Genevieve is a PhD candidate in comparative politics and international relations, a member of the Transitional Justice and Democratic Stability Lab, and a dissertation fellow with the Center for International Social Science Research. She was previously a doctoral fellow with the Pozen Family Center for Human Rights. Her research interests include political violence and post-conflict politics, transitional justice, human rights, and international criminal law. In her dissertation, she uses game theory to explore what she calls the politics of accountability. The project examines how those who participate in conflict determine who must be held accountable for atrocities committed, and what forms that accountability should take. It also explores the extent to which an international community in favor of accountability, exemplified by the International Criminal Court (ICC), can influence the justice mechanisms parties to a conflict agree to implement. She evaluates her argument using a combination of qualitative and quantitative research, including evidence gathered during more than six months of fieldwork in Colombia. She has published in Perspectives on Politics.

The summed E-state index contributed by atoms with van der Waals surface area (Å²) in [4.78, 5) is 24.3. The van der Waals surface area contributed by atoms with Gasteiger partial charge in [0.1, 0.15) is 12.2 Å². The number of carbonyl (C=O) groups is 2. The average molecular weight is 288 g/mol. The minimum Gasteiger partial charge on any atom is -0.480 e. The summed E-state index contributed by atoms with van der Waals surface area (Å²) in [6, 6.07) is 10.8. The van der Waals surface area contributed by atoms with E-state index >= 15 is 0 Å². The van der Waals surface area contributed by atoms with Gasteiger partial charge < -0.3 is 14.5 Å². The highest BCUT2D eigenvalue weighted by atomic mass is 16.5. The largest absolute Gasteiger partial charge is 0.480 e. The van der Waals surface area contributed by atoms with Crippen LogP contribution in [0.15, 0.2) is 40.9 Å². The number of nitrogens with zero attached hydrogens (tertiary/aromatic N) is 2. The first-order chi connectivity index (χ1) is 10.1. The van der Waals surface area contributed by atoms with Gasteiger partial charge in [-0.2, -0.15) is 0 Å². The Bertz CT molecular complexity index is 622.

She received a BA in political science from Yale University, with a concentration in comparative politics. Before entering the PhD program, she spent several years working on international criminal matters at the US Department of Justice's Office of International Affairs.

You can find out more about her at her website: www.genevievebates.com